Latest update: May 21st, 2013
In the past few columns I have focused on the tragic breakdowns in our families that have become all too common. The response has been overwhelming. I’ve featured a couple of those responses, but it would take weeks to run all the letters and e-mails that have come in. This week I will share some of my own thoughts on the subject.
As most of you know, my family arrived in this country after the Holocaust. We came from Bergen Belsen, where we saw and experienced satanic evil. Our bodies and souls were exhausted. The strength had ebbed out of us, but our emunah, our faith in Hashem, never ebbed.
My saintly father, HaRav HaGaon Avraham HaLevi Jungreis, zt”l, imbued us with a mission: to rekindle the light of Torah that once illuminated the shtetls of Europe. Our hearts reverberated with hope – hope of reigniting that eternal light from Sinai that Hitler was determined to extinguish for all eternity. Yet with all that, my saintly mother, Rebbetzin Miriam Jungreis, a”h, looked with fear at our new surroundings.
“How can parents raise children in this country?” she asked fearfully.
Having come from a place where starvation was our daily fare, where vermin and rodents were our constant companions and where the silence of the night was shattered by pitiful, anguished cries of the suffering, what could my mother have seen that prompted her to ask that question – that made her fearful of America?
Surely she should have exulted in this blessed country. She should have been at peace in the knowledge that now we would not go hungry, that we would sleep in beds with clean blankets, pillows and sheets, that our nights would be silent and peaceful and that the sun would shine brightly announcing a new day. So what could have made my mother’s heart tremble?
My mother had a quick eye and often spoke like a surgeon. She would cut to the source of the problem and without embellishment identify the festering tumor. And so it was that even when no one else saw it, she pointed to the disease that was infecting America: the breakdown of family, the absence of respect in the parent/child relationship. She bemoaned the fact that parents not only tolerated the unbridled chutzpah of their children but encouraged it, albeit unknowingly. She was ahead of her time and foresaw the tragedy that was about to destroy the solid foundation of family life.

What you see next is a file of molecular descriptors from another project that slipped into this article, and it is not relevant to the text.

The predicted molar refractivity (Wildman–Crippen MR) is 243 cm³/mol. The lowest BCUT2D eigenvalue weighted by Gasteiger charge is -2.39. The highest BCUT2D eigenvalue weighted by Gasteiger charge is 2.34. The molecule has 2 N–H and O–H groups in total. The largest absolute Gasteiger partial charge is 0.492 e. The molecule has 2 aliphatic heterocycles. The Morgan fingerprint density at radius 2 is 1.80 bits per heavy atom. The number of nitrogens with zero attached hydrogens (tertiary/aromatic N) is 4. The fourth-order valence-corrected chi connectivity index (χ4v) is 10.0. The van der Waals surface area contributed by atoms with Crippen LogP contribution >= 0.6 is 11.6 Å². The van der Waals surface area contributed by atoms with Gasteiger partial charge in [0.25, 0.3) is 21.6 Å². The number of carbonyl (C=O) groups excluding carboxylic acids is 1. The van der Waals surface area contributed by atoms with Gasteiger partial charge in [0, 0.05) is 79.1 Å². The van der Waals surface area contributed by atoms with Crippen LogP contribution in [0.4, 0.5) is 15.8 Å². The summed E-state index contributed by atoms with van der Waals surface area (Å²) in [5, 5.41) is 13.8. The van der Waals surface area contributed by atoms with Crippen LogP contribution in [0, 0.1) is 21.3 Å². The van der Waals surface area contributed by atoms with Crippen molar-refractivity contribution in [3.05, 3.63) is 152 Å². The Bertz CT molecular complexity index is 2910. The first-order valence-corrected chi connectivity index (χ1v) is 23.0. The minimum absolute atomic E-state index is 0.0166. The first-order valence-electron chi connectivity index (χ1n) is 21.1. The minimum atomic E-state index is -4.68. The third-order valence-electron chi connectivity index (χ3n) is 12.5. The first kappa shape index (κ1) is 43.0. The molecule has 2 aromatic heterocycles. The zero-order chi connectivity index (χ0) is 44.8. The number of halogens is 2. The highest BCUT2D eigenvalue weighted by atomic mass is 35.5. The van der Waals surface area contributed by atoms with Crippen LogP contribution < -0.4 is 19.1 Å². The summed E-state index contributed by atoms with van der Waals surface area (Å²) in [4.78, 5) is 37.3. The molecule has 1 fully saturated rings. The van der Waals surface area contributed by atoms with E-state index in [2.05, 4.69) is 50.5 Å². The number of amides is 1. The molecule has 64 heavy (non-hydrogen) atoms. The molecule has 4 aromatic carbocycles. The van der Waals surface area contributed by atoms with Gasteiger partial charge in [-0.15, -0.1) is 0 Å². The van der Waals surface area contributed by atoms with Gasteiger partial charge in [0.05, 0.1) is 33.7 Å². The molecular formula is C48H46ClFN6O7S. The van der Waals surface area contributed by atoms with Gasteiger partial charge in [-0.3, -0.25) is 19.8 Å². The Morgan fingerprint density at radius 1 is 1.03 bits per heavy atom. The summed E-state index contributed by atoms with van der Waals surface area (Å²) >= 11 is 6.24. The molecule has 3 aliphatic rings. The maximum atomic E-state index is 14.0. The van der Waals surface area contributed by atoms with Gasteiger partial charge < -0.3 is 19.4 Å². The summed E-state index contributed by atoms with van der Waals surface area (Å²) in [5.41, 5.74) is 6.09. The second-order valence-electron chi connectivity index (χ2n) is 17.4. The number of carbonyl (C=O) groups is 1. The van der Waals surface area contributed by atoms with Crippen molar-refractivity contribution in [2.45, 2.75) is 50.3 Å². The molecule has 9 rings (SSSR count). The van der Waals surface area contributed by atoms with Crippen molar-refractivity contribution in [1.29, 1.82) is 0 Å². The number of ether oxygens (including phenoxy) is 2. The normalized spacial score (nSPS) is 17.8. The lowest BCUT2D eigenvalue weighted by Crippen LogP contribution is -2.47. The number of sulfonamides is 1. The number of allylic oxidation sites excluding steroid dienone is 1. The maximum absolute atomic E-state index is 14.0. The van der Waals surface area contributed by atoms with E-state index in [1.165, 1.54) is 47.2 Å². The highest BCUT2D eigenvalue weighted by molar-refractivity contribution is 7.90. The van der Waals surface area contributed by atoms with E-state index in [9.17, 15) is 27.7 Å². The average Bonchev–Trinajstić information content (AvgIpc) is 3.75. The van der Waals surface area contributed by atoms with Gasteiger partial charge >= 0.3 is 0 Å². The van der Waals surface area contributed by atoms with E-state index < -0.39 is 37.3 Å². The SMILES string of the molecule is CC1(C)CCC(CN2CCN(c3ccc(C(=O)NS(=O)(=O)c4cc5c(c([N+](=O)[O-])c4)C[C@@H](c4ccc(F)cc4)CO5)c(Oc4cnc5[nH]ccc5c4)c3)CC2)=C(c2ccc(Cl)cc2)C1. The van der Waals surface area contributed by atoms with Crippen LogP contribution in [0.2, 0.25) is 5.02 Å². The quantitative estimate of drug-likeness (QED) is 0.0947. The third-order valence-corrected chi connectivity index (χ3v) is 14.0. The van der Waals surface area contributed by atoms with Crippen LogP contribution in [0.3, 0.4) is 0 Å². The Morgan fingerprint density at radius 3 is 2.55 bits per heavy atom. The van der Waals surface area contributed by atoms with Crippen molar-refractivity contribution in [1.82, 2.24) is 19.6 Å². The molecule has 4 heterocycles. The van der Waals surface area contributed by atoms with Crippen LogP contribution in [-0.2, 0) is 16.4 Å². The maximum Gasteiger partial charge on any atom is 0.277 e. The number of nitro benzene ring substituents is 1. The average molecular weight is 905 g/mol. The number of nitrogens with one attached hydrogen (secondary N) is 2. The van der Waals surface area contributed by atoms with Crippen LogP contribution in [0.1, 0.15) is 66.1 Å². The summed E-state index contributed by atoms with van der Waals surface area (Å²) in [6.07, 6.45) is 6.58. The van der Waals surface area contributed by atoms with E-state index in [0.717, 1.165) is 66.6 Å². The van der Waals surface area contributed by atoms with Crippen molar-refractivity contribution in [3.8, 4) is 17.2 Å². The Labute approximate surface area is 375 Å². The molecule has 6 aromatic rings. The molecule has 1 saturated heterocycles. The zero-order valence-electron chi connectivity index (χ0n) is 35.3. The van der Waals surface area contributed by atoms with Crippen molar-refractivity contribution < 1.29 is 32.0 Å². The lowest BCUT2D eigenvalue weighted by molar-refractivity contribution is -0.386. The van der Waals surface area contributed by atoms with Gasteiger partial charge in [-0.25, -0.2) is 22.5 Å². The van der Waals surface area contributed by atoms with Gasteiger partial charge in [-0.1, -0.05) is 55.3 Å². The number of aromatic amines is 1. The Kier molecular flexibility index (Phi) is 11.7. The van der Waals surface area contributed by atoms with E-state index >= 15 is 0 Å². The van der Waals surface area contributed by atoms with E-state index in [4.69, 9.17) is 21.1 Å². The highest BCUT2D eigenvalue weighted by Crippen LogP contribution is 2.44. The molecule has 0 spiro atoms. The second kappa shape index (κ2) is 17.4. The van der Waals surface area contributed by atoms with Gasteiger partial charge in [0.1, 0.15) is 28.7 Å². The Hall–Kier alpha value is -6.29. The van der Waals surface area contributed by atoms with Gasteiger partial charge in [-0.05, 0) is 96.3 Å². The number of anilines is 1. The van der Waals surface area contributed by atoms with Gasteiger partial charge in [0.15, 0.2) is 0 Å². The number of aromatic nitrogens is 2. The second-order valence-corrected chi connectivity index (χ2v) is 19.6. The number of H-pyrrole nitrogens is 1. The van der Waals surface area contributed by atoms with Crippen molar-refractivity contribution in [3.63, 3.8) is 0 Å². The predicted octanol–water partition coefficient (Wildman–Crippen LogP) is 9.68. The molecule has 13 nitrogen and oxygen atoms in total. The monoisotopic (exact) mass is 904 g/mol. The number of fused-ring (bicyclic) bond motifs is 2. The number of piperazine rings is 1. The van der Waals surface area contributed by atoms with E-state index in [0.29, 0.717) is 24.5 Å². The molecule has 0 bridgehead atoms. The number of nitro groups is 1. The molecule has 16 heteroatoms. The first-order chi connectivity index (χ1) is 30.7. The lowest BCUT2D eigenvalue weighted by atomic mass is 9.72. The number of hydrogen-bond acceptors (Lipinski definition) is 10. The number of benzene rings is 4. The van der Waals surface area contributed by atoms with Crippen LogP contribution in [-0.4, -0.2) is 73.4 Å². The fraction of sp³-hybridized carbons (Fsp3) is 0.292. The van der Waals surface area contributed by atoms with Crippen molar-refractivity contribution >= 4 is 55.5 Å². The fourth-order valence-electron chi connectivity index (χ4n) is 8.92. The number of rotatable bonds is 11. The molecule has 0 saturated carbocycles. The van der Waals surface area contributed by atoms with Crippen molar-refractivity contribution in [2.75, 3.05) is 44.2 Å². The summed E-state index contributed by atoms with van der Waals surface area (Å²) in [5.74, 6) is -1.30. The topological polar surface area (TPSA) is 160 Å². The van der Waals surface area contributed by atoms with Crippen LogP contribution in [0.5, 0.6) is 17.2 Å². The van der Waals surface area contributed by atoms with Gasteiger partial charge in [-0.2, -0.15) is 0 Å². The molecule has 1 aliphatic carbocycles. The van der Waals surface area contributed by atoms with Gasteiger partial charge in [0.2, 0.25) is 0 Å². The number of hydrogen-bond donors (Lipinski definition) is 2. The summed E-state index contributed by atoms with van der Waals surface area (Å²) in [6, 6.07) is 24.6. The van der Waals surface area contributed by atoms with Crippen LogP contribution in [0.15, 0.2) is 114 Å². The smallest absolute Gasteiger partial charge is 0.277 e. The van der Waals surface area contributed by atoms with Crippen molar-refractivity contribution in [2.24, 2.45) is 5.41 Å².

Reverence for parents is the pillar on which faith in Hashem and strong, stable families are built. When it does not exist, the very foundation stones of our lives collapse and crumble. When children are allowed to believe they “know better” and have the right to relate to their mothers and fathers with condescension, the children begin to rule and the parents lose their authority. When chutzpah is regarded as “friendship” – being a “pal” to your children – there is a loss of authority that is mistaken for good parenting. That is what my mother saw and feared.
My father, in his gentle way, always endeavored to find the sunshine behind every cloud, so he tried to reassure my mom. “Dee Ribbonoh Shel Olam vet helfen – Almighty G-d will help us to protect our children in the solid enclaves of Torah,” he said with confidence.
But, tragically, while those mighty walls of Torah insulated many families, many others were infected by our secular culture. The damage was done. Today the disease is everywhere and every individual and family must be vigilant. No one can be confident of immunity.
My mother’s words were prophetic. Family breakdown, alienation between the generations, contempt, anger and dysfunctional relationships are everywhere. The toxic fumes have left devastating damage on not only children but grandchildren, cousins, aunts, uncles – entire families.
What can we do about it? I’m afraid nothing much that is positive. Yesterday, children felt indebted. Today they feel entitled. Yesterday, parents taught children to speak; today children teach their parents to keep silent.
Yesterday, the young rose in honor of their elders; today the elders rise in honor of the young. Yesterday, children reverently greeted their mothers and fathers; today parents are grateful if their children take a few seconds to look up from their computers and grunt in their direction. Yesterday, adult children tried to attend to the needs of their parents; today parents keep their wallets open and their mouths closed.
Not long ago an elderly lady came to my office. She could hardly speak; her tears were choking her voice. “Rebbetzin,” she gasped, “for the last eight years my son and daughter-in-law have not spoken to me. Last week, their daughter, my sweet granddaughter, was married. I of course was not invited. Nevertheless I gathered my courage and went anyway. I just wanted to give my granddaughter a kiss and wish her Mazal Tov…”
At this point the grandmother stopped. She started weeping uncontrollably. When she finally caught her breath, she blurted out, “Rebbetzin, they had a bouncer waiting, he removed me by force! And would you believe it – no one protested. No one spoke up, no one came to my aid.”
I have heard many stories, one more bizarre than the other, but this was a new low and I had difficulty absorbing it.
How is it, I asked myself, that after the unspeakable evil of the Holocaust and nearly 2,000 years of exile, the sin of hatred of Kamtza and bar Kamtza continues to plague us? The pain is too awful to contemplate.
(To Be Continued)
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